• $\begingroup$ It is not required to assume that the data is periodic to do a DFT. Segments of signals of any frequency (below Nyquist) can be completely represented by a DFT, just not in the obvious manner, as it is an invertible (non-lossy) transform. $\endgroup$ – hotpaw2 Jun 23 '18 at 20:48
  • $\begingroup$ The problem is that periodicity interpretation leads to insights about a different problem than the one asked. The OP asked about x=cos(3.5), not about some choppy discontinuous repeated cosine segment function. They are not the same (especially when analyzing vibrations from a motor producing one or the other waveform). Chalkboard analysis may or may not correspond to a useful tool for analyzing data. $\endgroup$ – hotpaw2 Jun 24 '18 at 6:45
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When you consider only finite length of a signal, spectrum of the signal widen. it's the same as multiplying signal with a rectangular window. when we multiply two signals their spectrum convolved with each other, so spectrum of your infinite length signal which is a single delta function in Fourier space convoluted with spectrum of rectangular window which is a sinc function.

Now considering FFT actually samples the spectrum of finite length signal, sometimes bins of FFT place over zeros of the sinc function (integer frequency in your case) and we have illusion of single frequency spectrum.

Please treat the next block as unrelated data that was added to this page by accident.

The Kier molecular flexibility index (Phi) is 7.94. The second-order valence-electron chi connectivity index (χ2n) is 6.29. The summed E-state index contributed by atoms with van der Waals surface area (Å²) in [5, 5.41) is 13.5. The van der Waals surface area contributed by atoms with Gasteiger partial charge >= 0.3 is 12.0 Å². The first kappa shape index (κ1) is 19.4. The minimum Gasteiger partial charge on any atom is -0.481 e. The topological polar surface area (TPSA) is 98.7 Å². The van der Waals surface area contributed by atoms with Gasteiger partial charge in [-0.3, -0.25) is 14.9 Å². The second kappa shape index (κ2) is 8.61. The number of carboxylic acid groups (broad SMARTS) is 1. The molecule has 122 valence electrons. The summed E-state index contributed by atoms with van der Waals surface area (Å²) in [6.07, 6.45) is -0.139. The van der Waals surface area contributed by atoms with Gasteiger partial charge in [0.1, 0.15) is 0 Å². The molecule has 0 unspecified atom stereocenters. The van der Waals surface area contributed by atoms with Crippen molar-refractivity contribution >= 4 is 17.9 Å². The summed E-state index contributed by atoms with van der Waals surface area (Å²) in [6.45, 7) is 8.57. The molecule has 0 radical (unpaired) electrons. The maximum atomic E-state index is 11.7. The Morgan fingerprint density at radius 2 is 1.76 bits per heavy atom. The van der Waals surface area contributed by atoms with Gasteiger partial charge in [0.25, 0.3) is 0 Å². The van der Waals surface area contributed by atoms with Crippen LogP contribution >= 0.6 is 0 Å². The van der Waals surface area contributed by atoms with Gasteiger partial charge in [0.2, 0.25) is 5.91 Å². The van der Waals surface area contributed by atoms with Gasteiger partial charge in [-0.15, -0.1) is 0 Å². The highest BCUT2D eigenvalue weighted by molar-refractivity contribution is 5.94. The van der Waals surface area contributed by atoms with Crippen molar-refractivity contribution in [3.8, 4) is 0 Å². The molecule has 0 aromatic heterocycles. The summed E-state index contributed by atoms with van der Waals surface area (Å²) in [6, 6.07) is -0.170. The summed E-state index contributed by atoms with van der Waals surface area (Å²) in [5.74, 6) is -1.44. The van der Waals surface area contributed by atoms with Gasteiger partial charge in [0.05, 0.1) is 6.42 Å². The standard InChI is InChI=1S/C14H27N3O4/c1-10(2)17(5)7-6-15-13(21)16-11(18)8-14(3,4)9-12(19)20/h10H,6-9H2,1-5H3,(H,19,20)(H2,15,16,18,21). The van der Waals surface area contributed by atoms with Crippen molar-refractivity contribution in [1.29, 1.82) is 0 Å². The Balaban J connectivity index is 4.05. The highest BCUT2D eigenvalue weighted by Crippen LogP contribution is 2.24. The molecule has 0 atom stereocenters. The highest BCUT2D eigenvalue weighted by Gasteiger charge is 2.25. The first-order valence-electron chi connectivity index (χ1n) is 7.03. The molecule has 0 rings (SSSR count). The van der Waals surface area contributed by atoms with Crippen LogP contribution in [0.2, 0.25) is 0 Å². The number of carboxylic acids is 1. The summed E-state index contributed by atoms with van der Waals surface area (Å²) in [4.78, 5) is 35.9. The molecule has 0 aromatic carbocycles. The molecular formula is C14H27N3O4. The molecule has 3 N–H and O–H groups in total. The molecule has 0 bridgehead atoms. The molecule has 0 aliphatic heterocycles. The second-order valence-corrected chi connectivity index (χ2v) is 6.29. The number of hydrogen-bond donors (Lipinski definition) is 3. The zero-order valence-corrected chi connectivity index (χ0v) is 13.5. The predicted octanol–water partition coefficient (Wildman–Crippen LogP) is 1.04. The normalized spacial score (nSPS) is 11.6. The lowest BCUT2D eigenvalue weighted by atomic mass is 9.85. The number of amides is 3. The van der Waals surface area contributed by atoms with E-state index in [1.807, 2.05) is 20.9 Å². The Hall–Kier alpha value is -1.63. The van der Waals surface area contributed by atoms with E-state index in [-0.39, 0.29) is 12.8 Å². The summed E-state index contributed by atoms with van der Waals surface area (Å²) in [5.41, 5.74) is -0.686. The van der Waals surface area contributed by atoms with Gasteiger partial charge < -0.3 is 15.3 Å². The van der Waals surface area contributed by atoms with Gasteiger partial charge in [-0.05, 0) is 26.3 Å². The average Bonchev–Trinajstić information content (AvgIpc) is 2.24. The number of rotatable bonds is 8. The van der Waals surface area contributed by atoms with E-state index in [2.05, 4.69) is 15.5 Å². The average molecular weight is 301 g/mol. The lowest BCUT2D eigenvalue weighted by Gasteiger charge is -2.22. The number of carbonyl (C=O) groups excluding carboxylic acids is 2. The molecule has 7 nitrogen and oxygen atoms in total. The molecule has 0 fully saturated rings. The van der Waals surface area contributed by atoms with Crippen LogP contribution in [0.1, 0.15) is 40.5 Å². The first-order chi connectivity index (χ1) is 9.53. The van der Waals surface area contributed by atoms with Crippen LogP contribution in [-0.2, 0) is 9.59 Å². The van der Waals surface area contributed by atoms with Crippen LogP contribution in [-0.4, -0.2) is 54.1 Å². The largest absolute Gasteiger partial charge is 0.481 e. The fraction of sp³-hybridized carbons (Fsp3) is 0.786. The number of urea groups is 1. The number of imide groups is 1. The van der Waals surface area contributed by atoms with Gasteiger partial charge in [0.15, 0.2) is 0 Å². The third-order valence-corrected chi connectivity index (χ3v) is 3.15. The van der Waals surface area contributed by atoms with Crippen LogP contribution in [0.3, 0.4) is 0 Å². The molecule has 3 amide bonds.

This image is from Oppenheim's book which show the actual spectrum and the sampled spectrum obtained by FFT for a signal containing 2 monochromes.

enter image description here

this image shows FFT with more points. enter image description here

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  • $\begingroup$ The DFT is also interpreted as a single cycle of a periodic signal. The truncation of time doesn’t broaden a periodic signal $\endgroup$ – Stanley Pawlukiewicz Jun 23 '18 at 10:38
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    $\begingroup$ @StanleyPawlukiewicz, it's the truncated signal which is repeating in the periodic signal, so it's broadened beforehand!!! $\endgroup$ – Mohammad M Jun 23 '18 at 15:04
  • $\begingroup$ If some one gives you a periodic waveform of period T, you calculate a Fourier Series with that period. It isn’t being truncated. It had a discrete spectrum to begin with. $\endgroup$ – Stanley Pawlukiewicz Jun 23 '18 at 18:44
  • $\begingroup$ @StanleyPawlukiewicz, when you say "truncation of time doesn’t broaden a periodic signal" it means regardless of truncation interval it doesn't broaden the spectrum, but if a signal were periodic and also the truncation interval exactly matches the period (situations that never happen in reality) there would be no broadening and the spectrum contain delta functions exactly at the DFT bins. $\endgroup$ – Mohammad M Jun 24 '18 at 11:29